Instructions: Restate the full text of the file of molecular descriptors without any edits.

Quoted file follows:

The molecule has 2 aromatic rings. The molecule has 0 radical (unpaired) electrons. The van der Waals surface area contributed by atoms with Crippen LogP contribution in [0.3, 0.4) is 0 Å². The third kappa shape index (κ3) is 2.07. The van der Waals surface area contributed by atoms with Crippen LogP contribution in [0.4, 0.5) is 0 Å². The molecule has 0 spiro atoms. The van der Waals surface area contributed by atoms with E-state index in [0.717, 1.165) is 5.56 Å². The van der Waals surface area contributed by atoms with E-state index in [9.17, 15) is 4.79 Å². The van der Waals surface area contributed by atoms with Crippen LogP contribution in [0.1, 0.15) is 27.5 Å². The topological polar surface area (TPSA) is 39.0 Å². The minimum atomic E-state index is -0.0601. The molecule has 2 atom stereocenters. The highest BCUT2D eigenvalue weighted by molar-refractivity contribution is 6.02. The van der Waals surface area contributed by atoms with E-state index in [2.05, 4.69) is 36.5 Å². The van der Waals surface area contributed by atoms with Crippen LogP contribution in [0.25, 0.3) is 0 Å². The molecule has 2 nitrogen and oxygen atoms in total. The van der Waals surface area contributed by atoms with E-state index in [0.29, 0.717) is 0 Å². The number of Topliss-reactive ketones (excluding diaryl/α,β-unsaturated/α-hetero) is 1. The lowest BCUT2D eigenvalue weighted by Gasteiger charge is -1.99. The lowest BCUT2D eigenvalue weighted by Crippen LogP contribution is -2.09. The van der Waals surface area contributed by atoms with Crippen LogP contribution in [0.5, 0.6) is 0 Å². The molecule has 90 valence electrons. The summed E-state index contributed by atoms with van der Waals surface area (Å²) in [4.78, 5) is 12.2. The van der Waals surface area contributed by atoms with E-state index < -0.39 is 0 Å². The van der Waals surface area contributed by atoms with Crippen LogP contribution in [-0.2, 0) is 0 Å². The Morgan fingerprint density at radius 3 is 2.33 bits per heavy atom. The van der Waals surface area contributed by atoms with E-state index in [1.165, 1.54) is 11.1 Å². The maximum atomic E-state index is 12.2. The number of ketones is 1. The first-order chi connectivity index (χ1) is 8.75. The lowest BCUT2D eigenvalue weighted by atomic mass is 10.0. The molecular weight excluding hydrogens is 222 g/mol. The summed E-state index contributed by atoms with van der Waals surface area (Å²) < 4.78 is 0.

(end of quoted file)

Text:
The molecule has 2 aromatic rings. The molecule has 0 radical (unpaired) electrons. The van der Waals surface area contributed by atoms with Crippen LogP contribution in [0.3, 0.4) is 0 Å². The third kappa shape index (κ3) is 2.07. The van der Waals surface area contributed by atoms with Crippen LogP contribution in [0.4, 0.5) is 0 Å². The molecule has 0 spiro atoms. The van der Waals surface area contributed by atoms with E-state index in [0.717, 1.165) is 5.56 Å². The van der Waals surface area contributed by atoms with E-state index in [9.17, 15) is 4.79 Å². The van der Waals surface area contributed by atoms with Crippen LogP contribution in [0.1, 0.15) is 27.5 Å². The topological polar surface area (TPSA) is 39.0 Å². The minimum atomic E-state index is -0.0601. The molecule has 2 atom stereocenters. The highest BCUT2D eigenvalue weighted by molar-refractivity contribution is 6.02. The van der Waals surface area contributed by atoms with E-state index in [2.05, 4.69) is 36.5 Å². The van der Waals surface area contributed by atoms with Crippen LogP contribution in [0.25, 0.3) is 0 Å². The molecule has 2 nitrogen and oxygen atoms in total. The van der Waals surface area contributed by atoms with E-state index in [0.29, 0.717) is 0 Å². The number of Topliss-reactive ketones (excluding diaryl/α,β-unsaturated/α-hetero) is 1. The lowest BCUT2D eigenvalue weighted by Gasteiger charge is -1.99. The lowest BCUT2D eigenvalue weighted by Crippen LogP contribution is -2.09. The van der Waals surface area contributed by atoms with Crippen LogP contribution in [0.5, 0.6) is 0 Å². The molecule has 90 valence electrons. The summed E-state index contributed by atoms with van der Waals surface area (Å²) in [4.78, 5) is 12.2. The van der Waals surface area contributed by atoms with E-state index < -0.39 is 0 Å². The van der Waals surface area contributed by atoms with Crippen LogP contribution in [-0.2, 0) is 0 Å². The Morgan fingerprint density at radius 3 is 2.33 bits per heavy atom. The van der Waals surface area contributed by atoms with E-state index in [1.165, 1.54) is 11.1 Å². The maximum atomic E-state index is 12.2. The number of ketones is 1. The first-order chi connectivity index (χ1) is 8.75. The lowest BCUT2D eigenvalue weighted by atomic mass is 10.0. The molecular weight excluding hydrogens is 222 g/mol. The summed E-state index contributed by atoms with van der Waals surface area (Å²) < 4.78 is 0.